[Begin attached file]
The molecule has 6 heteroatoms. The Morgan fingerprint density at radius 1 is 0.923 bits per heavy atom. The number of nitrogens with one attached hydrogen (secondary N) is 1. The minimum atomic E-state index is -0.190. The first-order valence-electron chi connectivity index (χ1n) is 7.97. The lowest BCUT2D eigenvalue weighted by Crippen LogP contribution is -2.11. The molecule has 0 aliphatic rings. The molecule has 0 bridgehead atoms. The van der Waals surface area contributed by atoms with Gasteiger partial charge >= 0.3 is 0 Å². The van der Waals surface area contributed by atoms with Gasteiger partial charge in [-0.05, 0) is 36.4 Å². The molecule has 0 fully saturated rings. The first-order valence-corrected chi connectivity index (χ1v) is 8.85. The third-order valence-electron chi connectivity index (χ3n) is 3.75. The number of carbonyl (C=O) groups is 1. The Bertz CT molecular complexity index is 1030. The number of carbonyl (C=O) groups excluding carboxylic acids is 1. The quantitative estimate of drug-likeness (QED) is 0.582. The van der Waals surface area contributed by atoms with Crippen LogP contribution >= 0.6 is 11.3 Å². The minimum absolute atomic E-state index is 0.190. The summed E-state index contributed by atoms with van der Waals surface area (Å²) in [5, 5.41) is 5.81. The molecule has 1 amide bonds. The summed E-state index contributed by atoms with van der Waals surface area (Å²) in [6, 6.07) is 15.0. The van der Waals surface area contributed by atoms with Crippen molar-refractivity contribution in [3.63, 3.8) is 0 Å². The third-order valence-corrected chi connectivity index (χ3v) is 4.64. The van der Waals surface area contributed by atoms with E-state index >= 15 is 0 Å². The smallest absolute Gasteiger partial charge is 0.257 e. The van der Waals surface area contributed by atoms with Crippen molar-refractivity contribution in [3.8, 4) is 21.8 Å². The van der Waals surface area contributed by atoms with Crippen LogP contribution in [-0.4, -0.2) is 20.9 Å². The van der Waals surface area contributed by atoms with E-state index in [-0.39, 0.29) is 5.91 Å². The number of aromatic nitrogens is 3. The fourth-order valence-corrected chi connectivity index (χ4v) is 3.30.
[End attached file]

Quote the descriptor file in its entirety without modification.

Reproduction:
The molecule has 6 heteroatoms. The Morgan fingerprint density at radius 1 is 0.923 bits per heavy atom. The number of nitrogens with one attached hydrogen (secondary N) is 1. The minimum atomic E-state index is -0.190. The first-order valence-electron chi connectivity index (χ1n) is 7.97. The lowest BCUT2D eigenvalue weighted by Crippen LogP contribution is -2.11. The molecule has 0 aliphatic rings. The molecule has 0 bridgehead atoms. The van der Waals surface area contributed by atoms with Gasteiger partial charge >= 0.3 is 0 Å². The van der Waals surface area contributed by atoms with Gasteiger partial charge in [-0.05, 0) is 36.4 Å². The molecule has 0 fully saturated rings. The first-order valence-corrected chi connectivity index (χ1v) is 8.85. The third-order valence-electron chi connectivity index (χ3n) is 3.75. The number of carbonyl (C=O) groups is 1. The Bertz CT molecular complexity index is 1030. The number of carbonyl (C=O) groups excluding carboxylic acids is 1. The quantitative estimate of drug-likeness (QED) is 0.582. The van der Waals surface area contributed by atoms with Crippen LogP contribution >= 0.6 is 11.3 Å². The minimum absolute atomic E-state index is 0.190. The summed E-state index contributed by atoms with van der Waals surface area (Å²) in [5, 5.41) is 5.81. The molecule has 1 amide bonds. The summed E-state index contributed by atoms with van der Waals surface area (Å²) in [6, 6.07) is 15.0. The van der Waals surface area contributed by atoms with Crippen molar-refractivity contribution in [3.63, 3.8) is 0 Å². The third-order valence-corrected chi connectivity index (χ3v) is 4.64. The van der Waals surface area contributed by atoms with E-state index >= 15 is 0 Å². The smallest absolute Gasteiger partial charge is 0.257 e. The van der Waals surface area contributed by atoms with Crippen molar-refractivity contribution in [3.8, 4) is 21.8 Å². The van der Waals surface area contributed by atoms with Crippen LogP contribution in [-0.4, -0.2) is 20.9 Å². The van der Waals surface area contributed by atoms with E-state index in [-0.39, 0.29) is 5.91 Å². The number of aromatic nitrogens is 3. The fourth-order valence-corrected chi connectivity index (χ4v) is 3.30.